Marty Elkins – Fat Daddy (2018)

Marty Elkins - Fat Daddy (2018)
Artist: Marty Elkins
Album: Fat Daddy
Genre: Vocal Jazz
Origin: USA
Released: 2018
Quality: mp3, 320 kbps
You Turned The Tables On Me (3:56)
On Revival Day (2:40)
How Can You Face Me (3:45)
That’s All There Is To That (3:39)
It’s Too Hot For Words (3:15)
Cow Cow Boogie (3:30)
I Cover The Waterfront (4:23)
It’s A Pity To Say Goodnight (3:07)
My Old Flame (5:58)
Fat Daddy (3:48)
I Can’t Face The Music (4:37)
Sugar (3:38)
These Foolish Things (5:07)
Trav’lin’ All Alone (4:00)


The jazz world is full of singers who deserve a higher profile than they have, and Marty Elkins is most certainly one of them. This trad-jazz true believer and pliantly phrasing charmer has a way with words and an appreciation for the finer things in sound and song. Some might call her an aural antiquarian, but there’s nary a speck of dust on the material she chooses to sing. Accompanied by a crack band equally at home with chestnuts of yore, Elkins makes the old sound new again.

The ease with which this production’s leading lady delivers the opener—”You Turned The Tables On Me”—is an early sign of promise that carries over through the thirteen numbers that follow it. Supported by Lee Hudson ‘s bass, cushioned by Joel Diamond’s subtle and slight organ adornments, and joined up front by Jon-Erik Kellso’s muted trumpet, Elkins delivers a performance that wins out without needing to really sell itself. From there she visits church with “On Revival Day,” raising the rafters and catching the spirit along with her band; shares the spotlight with Kellso and guitarist James Chirillo on a steadily swinging “How Can You Face Me?” that speaks to Fats Waller’s legacy; distills the languid wonders of “That’s All There Is To That,” offering some space to pianist Steve Ash along the way; and follows Kellso’s charge out of the gate on “It’s Too Hot For Words,” a magnetic swinger and a real standout lifted by its verve and hot potato solo trading. None of those numbers break the four-minute mark, but they say plenty in the time they have.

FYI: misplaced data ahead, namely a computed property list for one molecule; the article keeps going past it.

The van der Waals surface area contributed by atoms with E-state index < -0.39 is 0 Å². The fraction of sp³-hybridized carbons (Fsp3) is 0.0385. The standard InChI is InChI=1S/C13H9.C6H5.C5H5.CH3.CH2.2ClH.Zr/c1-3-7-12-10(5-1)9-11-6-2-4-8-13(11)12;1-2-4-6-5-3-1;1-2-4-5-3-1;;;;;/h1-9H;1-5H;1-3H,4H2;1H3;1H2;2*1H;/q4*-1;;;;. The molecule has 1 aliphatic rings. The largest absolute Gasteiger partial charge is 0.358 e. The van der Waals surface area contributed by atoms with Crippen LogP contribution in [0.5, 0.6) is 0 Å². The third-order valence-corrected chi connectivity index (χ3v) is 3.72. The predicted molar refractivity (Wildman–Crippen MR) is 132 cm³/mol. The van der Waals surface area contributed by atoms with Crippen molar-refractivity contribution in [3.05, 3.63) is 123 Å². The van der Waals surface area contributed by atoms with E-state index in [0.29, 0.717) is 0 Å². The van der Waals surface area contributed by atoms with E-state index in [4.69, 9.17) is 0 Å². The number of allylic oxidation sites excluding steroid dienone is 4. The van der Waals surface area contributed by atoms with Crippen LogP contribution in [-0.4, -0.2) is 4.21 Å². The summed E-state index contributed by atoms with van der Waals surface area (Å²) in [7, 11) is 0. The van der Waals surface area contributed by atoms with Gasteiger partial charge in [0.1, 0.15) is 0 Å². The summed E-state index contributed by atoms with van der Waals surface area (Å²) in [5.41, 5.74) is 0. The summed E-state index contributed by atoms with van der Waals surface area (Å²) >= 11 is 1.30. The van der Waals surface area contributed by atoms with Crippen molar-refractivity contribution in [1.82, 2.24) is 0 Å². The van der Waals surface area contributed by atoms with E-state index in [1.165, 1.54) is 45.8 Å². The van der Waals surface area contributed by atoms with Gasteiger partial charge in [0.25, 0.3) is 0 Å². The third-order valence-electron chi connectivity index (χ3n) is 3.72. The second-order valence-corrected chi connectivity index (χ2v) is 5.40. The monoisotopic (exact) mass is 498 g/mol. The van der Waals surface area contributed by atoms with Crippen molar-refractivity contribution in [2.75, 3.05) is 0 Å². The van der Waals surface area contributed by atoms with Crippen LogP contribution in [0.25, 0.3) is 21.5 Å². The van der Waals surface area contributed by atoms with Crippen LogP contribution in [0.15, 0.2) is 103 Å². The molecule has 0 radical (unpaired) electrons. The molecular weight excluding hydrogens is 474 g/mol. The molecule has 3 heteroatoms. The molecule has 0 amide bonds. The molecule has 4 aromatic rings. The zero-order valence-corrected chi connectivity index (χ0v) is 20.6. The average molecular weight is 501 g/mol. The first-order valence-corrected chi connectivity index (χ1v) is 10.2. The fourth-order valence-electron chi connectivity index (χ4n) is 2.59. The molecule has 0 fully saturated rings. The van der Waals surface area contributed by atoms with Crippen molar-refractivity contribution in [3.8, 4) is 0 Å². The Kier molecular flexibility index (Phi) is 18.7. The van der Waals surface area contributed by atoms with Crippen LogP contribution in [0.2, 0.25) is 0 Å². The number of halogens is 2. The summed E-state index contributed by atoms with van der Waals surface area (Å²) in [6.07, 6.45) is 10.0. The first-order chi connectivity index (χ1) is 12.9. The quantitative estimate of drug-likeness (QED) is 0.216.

The remainder of the album is chock-full of animated offerings and breezy fare. The country blues comes to visit on “Cow Cow Boogie,” an attractive calm takes hold during “I Cover The Waterfront,” the title track makes for a rollicking affair, and various shades of romance, past and present, color many of the proceedings along the way. Through it all, class and good taste prove to be the defining traits of this project. In a nutshell, Fat Daddy is a find.